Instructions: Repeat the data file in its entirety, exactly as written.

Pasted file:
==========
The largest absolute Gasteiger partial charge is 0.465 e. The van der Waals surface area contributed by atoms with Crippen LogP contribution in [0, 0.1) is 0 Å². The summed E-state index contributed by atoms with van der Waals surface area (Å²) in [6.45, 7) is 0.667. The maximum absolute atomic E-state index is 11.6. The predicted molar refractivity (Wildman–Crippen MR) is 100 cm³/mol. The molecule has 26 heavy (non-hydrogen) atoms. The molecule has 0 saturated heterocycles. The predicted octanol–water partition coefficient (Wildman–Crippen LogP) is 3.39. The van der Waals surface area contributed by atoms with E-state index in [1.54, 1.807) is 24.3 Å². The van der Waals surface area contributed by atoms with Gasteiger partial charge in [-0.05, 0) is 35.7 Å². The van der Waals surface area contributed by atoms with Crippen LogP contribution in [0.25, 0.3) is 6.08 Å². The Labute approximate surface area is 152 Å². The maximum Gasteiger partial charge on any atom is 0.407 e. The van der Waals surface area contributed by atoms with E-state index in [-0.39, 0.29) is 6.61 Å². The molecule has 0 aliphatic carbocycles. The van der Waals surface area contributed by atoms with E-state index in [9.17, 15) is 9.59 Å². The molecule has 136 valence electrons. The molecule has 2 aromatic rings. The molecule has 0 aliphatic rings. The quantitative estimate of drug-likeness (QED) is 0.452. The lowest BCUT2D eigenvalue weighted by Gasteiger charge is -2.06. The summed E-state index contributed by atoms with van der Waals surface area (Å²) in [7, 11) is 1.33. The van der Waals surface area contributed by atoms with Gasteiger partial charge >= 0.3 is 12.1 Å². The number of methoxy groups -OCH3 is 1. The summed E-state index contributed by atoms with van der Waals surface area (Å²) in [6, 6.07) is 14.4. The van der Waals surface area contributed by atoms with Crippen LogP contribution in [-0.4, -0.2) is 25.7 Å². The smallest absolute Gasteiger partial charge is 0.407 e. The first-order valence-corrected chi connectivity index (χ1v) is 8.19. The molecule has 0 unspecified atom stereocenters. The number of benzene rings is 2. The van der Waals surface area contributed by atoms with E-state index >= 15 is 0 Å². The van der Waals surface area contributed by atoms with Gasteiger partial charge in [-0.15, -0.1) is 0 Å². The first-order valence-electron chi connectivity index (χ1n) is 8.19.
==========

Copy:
The largest absolute Gasteiger partial charge is 0.465 e. The van der Waals surface area contributed by atoms with Crippen LogP contribution in [0, 0.1) is 0 Å². The summed E-state index contributed by atoms with van der Waals surface area (Å²) in [6.45, 7) is 0.667. The maximum absolute atomic E-state index is 11.6. The predicted molar refractivity (Wildman–Crippen MR) is 100 cm³/mol. The molecule has 26 heavy (non-hydrogen) atoms. The molecule has 0 saturated heterocycles. The predicted octanol–water partition coefficient (Wildman–Crippen LogP) is 3.39. The van der Waals surface area contributed by atoms with E-state index in [1.54, 1.807) is 24.3 Å². The van der Waals surface area contributed by atoms with Gasteiger partial charge in [-0.05, 0) is 35.7 Å². The van der Waals surface area contributed by atoms with Crippen LogP contribution in [0.25, 0.3) is 6.08 Å². The Labute approximate surface area is 152 Å². The maximum Gasteiger partial charge on any atom is 0.407 e. The van der Waals surface area contributed by atoms with E-state index in [-0.39, 0.29) is 6.61 Å². The molecule has 0 aliphatic carbocycles. The van der Waals surface area contributed by atoms with E-state index in [9.17, 15) is 9.59 Å². The molecule has 136 valence electrons. The molecule has 2 aromatic rings. The molecule has 0 aliphatic rings. The quantitative estimate of drug-likeness (QED) is 0.452. The lowest BCUT2D eigenvalue weighted by Gasteiger charge is -2.06. The summed E-state index contributed by atoms with van der Waals surface area (Å²) in [7, 11) is 1.33. The van der Waals surface area contributed by atoms with Gasteiger partial charge >= 0.3 is 12.1 Å². The number of methoxy groups -OCH3 is 1. The summed E-state index contributed by atoms with van der Waals surface area (Å²) in [6, 6.07) is 14.4. The van der Waals surface area contributed by atoms with Crippen LogP contribution in [-0.4, -0.2) is 25.7 Å². The smallest absolute Gasteiger partial charge is 0.407 e. The first-order valence-corrected chi connectivity index (χ1v) is 8.19. The molecule has 0 unspecified atom stereocenters. The number of benzene rings is 2. The van der Waals surface area contributed by atoms with E-state index >= 15 is 0 Å². The van der Waals surface area contributed by atoms with Gasteiger partial charge in [-0.15, -0.1) is 0 Å². The first-order valence-electron chi connectivity index (χ1n) is 8.19.